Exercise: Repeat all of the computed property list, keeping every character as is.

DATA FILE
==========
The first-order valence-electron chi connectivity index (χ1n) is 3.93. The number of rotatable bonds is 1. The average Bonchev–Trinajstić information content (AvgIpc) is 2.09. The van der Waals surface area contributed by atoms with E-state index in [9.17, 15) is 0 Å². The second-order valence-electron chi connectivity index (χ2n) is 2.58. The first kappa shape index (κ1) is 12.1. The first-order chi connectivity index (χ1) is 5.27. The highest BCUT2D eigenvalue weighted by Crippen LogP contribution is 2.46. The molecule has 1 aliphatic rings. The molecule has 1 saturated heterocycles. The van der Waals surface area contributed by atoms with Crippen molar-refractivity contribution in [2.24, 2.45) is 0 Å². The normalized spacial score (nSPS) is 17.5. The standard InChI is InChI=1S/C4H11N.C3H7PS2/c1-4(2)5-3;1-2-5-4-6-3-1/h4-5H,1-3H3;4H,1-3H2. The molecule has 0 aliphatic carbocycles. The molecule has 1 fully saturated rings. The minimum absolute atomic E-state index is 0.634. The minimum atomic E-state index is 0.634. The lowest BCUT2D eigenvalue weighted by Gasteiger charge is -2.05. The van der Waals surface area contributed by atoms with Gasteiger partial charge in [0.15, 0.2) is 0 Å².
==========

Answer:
The first-order valence-electron chi connectivity index (χ1n) is 3.93. The number of rotatable bonds is 1. The average Bonchev–Trinajstić information content (AvgIpc) is 2.09. The van der Waals surface area contributed by atoms with E-state index in [9.17, 15) is 0 Å². The second-order valence-electron chi connectivity index (χ2n) is 2.58. The first kappa shape index (κ1) is 12.1. The first-order chi connectivity index (χ1) is 5.27. The highest BCUT2D eigenvalue weighted by Crippen LogP contribution is 2.46. The molecule has 1 aliphatic rings. The molecule has 1 saturated heterocycles. The van der Waals surface area contributed by atoms with Crippen molar-refractivity contribution in [2.24, 2.45) is 0 Å². The normalized spacial score (nSPS) is 17.5. The standard InChI is InChI=1S/C4H11N.C3H7PS2/c1-4(2)5-3;1-2-5-4-6-3-1/h4-5H,1-3H3;4H,1-3H2. The molecule has 0 aliphatic carbocycles. The molecule has 1 fully saturated rings. The minimum absolute atomic E-state index is 0.634. The minimum atomic E-state index is 0.634. The lowest BCUT2D eigenvalue weighted by Gasteiger charge is -2.05. The van der Waals surface area contributed by atoms with Gasteiger partial charge in [0.15, 0.2) is 0 Å².